But hard drives keep getting bigger and cheaper, too. 750GB SATA's are only a few hundred dollars. By the end of next year 2 Terabyte arrays will probably be in the neighborhood of $500. And 500GB laptop disks won't be far behind. I think solid state memory will continue to be much more costly than disk storage for quite some time to come. So it'll be used where power consumption is key, and disks still used in most other scenarios.
Do you NEED that much in a laptop? Well, it wasn't too long ago we thought 640MB of RAM was plenty.
"Rotating" hard drives are not getting bigger or cheaper at the same rate as the solid state ones. SS drives also have the advantage of being *much* faster -- we did some tests with the database at work (state library in Denmark), and the difference in speed on database queries was about an order of magnitude. While rotating hard drives can still hold their own in sustained throughput, typical usage is much more scattered, and the seektime (in *milliseconds*) is killing them. SS is the wave of the future, and was so even before these recent breakthroughs.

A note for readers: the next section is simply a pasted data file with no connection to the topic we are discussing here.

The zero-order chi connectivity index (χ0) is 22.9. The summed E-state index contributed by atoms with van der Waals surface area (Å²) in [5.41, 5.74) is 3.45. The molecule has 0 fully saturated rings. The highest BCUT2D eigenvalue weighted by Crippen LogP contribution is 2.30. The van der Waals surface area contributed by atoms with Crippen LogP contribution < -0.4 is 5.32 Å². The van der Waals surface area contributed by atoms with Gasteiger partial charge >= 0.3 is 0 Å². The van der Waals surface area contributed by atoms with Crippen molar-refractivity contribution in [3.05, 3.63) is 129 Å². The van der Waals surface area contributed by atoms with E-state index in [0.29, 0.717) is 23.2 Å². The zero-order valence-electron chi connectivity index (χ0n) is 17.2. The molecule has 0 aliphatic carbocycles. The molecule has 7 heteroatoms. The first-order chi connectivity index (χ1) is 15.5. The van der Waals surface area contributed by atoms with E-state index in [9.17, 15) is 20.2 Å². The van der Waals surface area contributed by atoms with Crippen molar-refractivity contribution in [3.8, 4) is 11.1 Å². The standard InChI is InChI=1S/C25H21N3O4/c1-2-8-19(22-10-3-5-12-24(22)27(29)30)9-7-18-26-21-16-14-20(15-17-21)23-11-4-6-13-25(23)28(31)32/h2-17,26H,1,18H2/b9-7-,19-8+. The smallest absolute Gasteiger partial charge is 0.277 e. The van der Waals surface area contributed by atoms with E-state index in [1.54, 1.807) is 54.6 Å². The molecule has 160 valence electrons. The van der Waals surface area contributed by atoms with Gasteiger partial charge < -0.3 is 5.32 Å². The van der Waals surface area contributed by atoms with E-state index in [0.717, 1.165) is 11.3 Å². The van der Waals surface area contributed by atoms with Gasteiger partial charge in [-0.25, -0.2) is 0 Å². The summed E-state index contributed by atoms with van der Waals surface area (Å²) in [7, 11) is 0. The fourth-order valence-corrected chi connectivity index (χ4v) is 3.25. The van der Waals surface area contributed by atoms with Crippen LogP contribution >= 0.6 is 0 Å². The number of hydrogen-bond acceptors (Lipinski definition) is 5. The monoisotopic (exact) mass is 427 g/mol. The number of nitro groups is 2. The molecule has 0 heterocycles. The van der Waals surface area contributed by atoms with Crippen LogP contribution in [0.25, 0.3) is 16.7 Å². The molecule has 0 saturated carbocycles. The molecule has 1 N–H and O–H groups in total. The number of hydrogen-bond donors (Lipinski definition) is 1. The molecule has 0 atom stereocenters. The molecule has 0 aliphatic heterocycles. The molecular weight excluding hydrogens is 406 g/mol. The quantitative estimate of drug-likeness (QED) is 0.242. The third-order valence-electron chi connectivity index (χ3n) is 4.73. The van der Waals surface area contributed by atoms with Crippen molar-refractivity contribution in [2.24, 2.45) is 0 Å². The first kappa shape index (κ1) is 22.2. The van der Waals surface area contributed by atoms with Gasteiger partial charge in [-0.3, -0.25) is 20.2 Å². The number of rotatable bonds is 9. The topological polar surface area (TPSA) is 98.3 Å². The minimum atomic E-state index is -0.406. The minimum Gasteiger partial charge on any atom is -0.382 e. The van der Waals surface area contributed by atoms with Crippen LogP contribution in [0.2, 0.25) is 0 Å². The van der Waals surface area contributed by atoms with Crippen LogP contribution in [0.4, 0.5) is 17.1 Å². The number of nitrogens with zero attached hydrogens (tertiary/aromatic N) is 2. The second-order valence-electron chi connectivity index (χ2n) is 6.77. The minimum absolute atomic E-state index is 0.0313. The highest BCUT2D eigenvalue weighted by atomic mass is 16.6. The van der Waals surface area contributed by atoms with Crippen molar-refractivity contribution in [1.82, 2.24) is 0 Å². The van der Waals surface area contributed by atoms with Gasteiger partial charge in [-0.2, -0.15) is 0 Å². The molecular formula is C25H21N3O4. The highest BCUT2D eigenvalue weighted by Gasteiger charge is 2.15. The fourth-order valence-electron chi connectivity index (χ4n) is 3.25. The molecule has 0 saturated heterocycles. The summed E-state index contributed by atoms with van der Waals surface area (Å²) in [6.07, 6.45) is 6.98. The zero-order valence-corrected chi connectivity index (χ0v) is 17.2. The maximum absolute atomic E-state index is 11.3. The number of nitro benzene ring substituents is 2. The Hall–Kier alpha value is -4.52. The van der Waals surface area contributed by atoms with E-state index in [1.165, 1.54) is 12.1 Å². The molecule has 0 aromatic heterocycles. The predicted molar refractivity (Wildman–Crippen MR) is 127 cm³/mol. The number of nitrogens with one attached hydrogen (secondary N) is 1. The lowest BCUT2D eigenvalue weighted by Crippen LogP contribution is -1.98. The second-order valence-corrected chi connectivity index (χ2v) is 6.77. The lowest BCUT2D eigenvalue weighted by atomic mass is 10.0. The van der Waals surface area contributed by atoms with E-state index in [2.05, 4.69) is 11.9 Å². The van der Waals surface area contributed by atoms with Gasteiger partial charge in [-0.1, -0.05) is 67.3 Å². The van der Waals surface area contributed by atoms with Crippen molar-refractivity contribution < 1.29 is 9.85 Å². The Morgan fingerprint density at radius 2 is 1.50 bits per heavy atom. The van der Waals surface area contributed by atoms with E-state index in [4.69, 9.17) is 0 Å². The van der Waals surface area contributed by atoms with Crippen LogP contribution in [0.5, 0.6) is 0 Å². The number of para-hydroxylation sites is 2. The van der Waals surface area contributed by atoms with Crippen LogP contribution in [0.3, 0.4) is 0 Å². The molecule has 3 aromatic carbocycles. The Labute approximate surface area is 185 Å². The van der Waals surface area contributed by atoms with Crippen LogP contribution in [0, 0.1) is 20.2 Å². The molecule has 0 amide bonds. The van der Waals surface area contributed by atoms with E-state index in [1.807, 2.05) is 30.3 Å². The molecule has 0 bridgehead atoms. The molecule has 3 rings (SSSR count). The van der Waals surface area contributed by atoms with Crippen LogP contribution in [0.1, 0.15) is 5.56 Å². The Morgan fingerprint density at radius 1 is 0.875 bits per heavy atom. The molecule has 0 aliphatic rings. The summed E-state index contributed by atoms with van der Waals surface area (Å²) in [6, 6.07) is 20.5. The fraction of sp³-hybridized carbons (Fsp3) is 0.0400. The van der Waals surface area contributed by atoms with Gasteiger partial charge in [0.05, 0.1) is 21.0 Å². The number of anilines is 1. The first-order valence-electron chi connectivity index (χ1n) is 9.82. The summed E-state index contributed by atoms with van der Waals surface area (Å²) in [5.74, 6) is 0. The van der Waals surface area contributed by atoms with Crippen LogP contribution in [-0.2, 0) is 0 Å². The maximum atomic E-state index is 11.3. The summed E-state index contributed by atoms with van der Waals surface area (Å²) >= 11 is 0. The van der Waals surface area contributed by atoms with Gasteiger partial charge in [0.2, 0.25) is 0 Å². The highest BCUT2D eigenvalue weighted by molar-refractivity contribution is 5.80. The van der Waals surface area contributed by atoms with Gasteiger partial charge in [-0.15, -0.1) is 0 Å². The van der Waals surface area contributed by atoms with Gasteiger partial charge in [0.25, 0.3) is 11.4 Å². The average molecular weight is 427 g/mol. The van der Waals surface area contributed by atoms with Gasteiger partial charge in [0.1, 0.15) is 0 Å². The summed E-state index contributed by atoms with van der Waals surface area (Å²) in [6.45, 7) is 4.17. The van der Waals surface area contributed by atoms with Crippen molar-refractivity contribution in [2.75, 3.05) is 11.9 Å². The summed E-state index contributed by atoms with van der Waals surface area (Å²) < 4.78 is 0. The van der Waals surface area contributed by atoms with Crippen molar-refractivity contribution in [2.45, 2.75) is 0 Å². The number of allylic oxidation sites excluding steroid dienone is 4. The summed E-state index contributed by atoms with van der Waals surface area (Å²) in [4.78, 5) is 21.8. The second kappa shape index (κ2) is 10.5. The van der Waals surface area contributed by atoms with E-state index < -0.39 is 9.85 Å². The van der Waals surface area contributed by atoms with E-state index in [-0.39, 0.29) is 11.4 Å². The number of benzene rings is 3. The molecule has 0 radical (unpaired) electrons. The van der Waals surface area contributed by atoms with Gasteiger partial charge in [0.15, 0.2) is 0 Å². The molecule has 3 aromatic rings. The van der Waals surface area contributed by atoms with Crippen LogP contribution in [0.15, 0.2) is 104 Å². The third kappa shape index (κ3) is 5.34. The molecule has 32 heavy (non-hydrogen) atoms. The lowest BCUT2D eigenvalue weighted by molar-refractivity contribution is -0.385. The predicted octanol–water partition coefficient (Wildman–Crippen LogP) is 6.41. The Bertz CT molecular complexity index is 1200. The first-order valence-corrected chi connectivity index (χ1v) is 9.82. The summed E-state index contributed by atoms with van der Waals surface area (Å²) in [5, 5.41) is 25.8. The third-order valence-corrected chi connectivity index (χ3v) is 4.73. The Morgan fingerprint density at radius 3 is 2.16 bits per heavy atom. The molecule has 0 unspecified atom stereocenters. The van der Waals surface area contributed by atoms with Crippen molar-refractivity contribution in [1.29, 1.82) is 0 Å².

Power consumption and concomitant cooling are major costs in data centers these days. Being able to pay more upfront to get faster and less power-consuming storage is very appealing. Not to mention the lack of mechanical parts. If I had money to invest right now, SS drive manufacturers would be high on my list (modulo the recent SanDisk lawsuit).